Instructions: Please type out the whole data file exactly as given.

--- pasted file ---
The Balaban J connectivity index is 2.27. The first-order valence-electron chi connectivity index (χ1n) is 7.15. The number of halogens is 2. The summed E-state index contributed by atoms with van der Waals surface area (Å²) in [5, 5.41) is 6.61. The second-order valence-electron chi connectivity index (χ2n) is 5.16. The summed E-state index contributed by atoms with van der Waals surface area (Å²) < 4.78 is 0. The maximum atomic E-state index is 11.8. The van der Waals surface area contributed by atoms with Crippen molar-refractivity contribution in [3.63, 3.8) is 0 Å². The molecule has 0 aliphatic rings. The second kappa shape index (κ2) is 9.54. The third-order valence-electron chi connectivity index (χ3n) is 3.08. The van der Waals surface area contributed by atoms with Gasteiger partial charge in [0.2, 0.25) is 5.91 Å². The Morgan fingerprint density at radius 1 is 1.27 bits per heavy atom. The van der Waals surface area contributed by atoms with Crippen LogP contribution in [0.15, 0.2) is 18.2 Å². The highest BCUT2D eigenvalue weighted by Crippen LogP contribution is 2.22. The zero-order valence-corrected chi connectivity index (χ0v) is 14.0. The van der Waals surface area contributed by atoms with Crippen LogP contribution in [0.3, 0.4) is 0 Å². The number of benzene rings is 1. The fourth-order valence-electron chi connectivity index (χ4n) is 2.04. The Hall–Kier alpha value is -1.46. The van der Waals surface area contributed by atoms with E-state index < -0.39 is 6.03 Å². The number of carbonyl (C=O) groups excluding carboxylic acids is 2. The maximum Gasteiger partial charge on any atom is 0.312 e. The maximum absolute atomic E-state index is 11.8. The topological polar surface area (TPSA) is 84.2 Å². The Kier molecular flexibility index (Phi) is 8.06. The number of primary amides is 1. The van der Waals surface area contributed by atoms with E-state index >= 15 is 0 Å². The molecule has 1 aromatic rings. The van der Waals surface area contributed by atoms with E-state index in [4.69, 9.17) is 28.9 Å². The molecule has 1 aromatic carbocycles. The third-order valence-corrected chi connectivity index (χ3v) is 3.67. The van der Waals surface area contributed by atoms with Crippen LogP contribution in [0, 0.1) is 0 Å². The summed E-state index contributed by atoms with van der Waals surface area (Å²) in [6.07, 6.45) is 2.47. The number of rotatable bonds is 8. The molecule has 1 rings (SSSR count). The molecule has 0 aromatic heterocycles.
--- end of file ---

The Balaban J connectivity index is 2.27. The first-order valence-electron chi connectivity index (χ1n) is 7.15. The number of halogens is 2. The summed E-state index contributed by atoms with van der Waals surface area (Å²) in [5, 5.41) is 6.61. The second-order valence-electron chi connectivity index (χ2n) is 5.16. The summed E-state index contributed by atoms with van der Waals surface area (Å²) < 4.78 is 0. The maximum atomic E-state index is 11.8. The van der Waals surface area contributed by atoms with Crippen molar-refractivity contribution in [3.63, 3.8) is 0 Å². The molecule has 0 aliphatic rings. The second kappa shape index (κ2) is 9.54. The third-order valence-electron chi connectivity index (χ3n) is 3.08. The van der Waals surface area contributed by atoms with Gasteiger partial charge in [0.2, 0.25) is 5.91 Å². The Morgan fingerprint density at radius 1 is 1.27 bits per heavy atom. The van der Waals surface area contributed by atoms with Crippen LogP contribution in [0.15, 0.2) is 18.2 Å². The highest BCUT2D eigenvalue weighted by Crippen LogP contribution is 2.22. The zero-order valence-corrected chi connectivity index (χ0v) is 14.0. The van der Waals surface area contributed by atoms with Crippen LogP contribution in [0.3, 0.4) is 0 Å². The number of benzene rings is 1. The fourth-order valence-electron chi connectivity index (χ4n) is 2.04. The Hall–Kier alpha value is -1.46. The van der Waals surface area contributed by atoms with E-state index < -0.39 is 6.03 Å². The number of carbonyl (C=O) groups excluding carboxylic acids is 2. The maximum Gasteiger partial charge on any atom is 0.312 e. The maximum absolute atomic E-state index is 11.8. The topological polar surface area (TPSA) is 84.2 Å². The Kier molecular flexibility index (Phi) is 8.06. The number of primary amides is 1. The van der Waals surface area contributed by atoms with E-state index >= 15 is 0 Å². The molecule has 1 aromatic rings. The van der Waals surface area contributed by atoms with E-state index in [4.69, 9.17) is 28.9 Å². The molecule has 1 aromatic carbocycles. The third-order valence-corrected chi connectivity index (χ3v) is 3.67. The van der Waals surface area contributed by atoms with Crippen LogP contribution in [0, 0.1) is 0 Å². The summed E-state index contributed by atoms with van der Waals surface area (Å²) in [6.07, 6.45) is 2.47. The number of rotatable bonds is 8. The molecule has 1 rings (SSSR count). The molecule has 0 aromatic heterocycles.